“America will never be destroyed from the outside. If we falter and lose our freedoms, it will be because we destroyed ourselves.” –Abraham Lincoln
As election season heats up and we become more outwardly opinionated on who we think is the best candidate to be the next President, let’s all take a step back for a moment and remember this: in America, we have immense freedom. Freedom to choose. Freedom to form our own educated opinions about people, politics, about anything and everything, really. Freedom to work where we want, to attend a university and choose our major, to wear what we want, to shop where we prefer. We have freedom to voice our opinions, unrestricted, in our workplace, our places of worship, our homes, without having to worry about being arrested for what we believe. We have the freedom to vote without fear of bombs being dropped in retaliation, and we cast our ballots without worrying about rioting. Our political system, disagreements about candidates aside, truly is one of the most diplomatic in modern history and possibly of all time.
There are millions of people around the world who live under incredible restriction and suppression by their government or by dictators, and many may never know even one of the above-mentioned freedoms that we as Americans get to enjoy, day in and day out, sometimes without even giving them a second thought.
The censorship in North Korea would blow your mind. Their hyper-paranoid government controls everything from what North Koreans may watch, listen to and read to the kind of music allowed. They do everything in their power to block out other cultures, new ideas and any information that might stimulate the minds of their citizens to think otherwise from what the government brainwashes them to believe.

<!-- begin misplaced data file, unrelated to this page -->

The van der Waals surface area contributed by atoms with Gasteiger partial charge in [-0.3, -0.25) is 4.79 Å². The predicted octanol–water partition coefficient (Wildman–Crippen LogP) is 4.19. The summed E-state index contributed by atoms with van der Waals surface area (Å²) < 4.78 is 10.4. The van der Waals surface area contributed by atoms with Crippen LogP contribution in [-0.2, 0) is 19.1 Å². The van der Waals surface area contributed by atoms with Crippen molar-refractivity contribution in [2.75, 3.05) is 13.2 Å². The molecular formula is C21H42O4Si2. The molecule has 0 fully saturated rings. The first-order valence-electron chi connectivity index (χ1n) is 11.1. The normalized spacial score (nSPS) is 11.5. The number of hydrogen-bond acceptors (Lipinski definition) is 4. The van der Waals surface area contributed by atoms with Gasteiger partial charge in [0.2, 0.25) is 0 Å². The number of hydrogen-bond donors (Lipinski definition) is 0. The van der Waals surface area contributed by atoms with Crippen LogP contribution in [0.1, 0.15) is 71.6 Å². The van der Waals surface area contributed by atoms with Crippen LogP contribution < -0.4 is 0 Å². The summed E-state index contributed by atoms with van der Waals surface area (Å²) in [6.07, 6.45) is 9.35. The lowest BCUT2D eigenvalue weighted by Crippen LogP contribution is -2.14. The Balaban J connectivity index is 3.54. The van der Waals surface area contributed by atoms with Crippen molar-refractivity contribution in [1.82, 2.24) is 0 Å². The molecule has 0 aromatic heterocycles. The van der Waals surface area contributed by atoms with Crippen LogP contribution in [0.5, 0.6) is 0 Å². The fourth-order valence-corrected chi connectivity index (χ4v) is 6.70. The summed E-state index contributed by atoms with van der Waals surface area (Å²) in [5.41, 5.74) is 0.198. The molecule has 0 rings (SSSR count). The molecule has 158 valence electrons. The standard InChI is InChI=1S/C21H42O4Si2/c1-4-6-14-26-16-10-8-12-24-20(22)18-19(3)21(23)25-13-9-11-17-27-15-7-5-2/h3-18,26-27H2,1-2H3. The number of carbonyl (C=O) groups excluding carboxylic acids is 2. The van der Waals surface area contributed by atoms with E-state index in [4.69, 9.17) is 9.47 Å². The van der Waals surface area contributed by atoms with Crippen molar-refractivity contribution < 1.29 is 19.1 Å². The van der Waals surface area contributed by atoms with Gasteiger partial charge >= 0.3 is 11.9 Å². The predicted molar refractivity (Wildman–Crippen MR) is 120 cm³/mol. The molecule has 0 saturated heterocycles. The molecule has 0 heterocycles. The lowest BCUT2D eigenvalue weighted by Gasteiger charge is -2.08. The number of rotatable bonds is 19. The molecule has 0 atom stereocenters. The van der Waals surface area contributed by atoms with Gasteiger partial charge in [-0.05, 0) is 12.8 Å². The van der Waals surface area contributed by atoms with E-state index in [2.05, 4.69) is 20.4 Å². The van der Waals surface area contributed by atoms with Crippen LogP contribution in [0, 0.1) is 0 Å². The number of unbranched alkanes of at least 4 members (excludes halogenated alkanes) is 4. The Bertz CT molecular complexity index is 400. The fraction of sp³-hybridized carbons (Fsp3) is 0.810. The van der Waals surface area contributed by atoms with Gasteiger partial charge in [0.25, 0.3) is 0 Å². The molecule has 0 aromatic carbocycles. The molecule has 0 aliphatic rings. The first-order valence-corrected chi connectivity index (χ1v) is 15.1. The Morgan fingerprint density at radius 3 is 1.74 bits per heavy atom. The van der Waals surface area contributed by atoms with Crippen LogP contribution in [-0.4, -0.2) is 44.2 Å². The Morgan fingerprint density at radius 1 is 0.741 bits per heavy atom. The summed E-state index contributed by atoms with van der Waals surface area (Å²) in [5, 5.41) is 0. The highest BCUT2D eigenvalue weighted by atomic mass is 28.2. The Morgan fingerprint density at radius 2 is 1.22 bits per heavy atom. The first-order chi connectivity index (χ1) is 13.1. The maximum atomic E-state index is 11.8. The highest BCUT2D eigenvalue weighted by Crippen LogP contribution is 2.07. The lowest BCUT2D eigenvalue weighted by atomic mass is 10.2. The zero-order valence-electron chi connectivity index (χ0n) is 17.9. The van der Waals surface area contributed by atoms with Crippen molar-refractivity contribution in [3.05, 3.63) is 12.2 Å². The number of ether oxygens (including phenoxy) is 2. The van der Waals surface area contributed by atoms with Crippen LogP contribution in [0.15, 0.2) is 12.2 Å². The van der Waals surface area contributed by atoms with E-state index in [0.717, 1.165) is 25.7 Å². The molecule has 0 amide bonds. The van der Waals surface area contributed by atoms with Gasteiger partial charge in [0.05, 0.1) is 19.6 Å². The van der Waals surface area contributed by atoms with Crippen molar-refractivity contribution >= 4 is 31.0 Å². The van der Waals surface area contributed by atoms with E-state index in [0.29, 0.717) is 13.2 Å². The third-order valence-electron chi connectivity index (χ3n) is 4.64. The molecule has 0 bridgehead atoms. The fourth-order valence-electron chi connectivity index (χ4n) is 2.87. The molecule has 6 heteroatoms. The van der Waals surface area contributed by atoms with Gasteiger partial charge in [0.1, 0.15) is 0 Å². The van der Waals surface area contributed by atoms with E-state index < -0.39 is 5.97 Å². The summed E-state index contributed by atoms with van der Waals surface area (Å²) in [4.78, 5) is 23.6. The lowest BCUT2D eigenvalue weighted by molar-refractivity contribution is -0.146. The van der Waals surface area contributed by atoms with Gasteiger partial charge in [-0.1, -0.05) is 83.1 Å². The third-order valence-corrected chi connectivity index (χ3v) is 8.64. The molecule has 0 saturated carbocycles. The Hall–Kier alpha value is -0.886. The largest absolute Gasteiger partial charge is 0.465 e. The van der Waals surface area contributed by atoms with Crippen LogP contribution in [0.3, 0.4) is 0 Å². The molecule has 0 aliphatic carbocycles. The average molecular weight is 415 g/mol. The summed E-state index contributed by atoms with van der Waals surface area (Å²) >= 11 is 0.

China, for more than a decade, has been one of the top three countries in the world to throw journalists into prison for saying anything remotely negative regarding the country, its government, or its policies. This goes for Chinese and international journalists alike; they are equal opportunity jailers.
Authorities in Iran remain one of the most stringent in restricting Internet usage for its citizens. They block millions of websites and try their hardest to block any and all social networking so they can control what their citizens see, read and think.
Citizens in Haiti fear voting on election day because rioting and violent crimes have become so prominent in the country when political issues arise.
Cuba, Vietnam and Burma all hold extremely oppressive censorship laws over their press and their citizens. Anyone accused of saying or publishing something perceived to go against public order, the ruling government or in the interest of foreign policy could find themselves imprisoned, without a trial, without a second chance. Cuba has been one of the worst countries in the realm of press censorship for more than 50 years.
We in America truly have been blessed by the many freedoms we possess. Some freedoms we either take for granted, or don’t even consider a freedom until we realize that so many people go without all that we have. Our freedom did not come by accident, nor has it been easy. Look at the folded flag a widow has on display in her living room, or the field of white crosses in the vast expanse of Arlington Cemetery. Look into the eyes of a WWII veteran from The Greatest Generation, or at the long list of names at the Vietnam War Memorial. You’ll realize our freedoms have been costly. They have been painful. They have been protected by brave men and women who aren’t afraid to stand up for our country at any cost. We are thankful for them and for the freedom it’s afforded all of us.
This election season, let’s stand up together and support the candidate we believe is the most qualified to lead this great nation. Let’s voice our opinions and share our thoughts across social media. But let’s also remember to be thankful for our immense freedom and incredible privilege to do so!
(Information Sources; http://www.poynter.org/2015/report-here-are-the-10-worst-countries-for-censorship/337873/)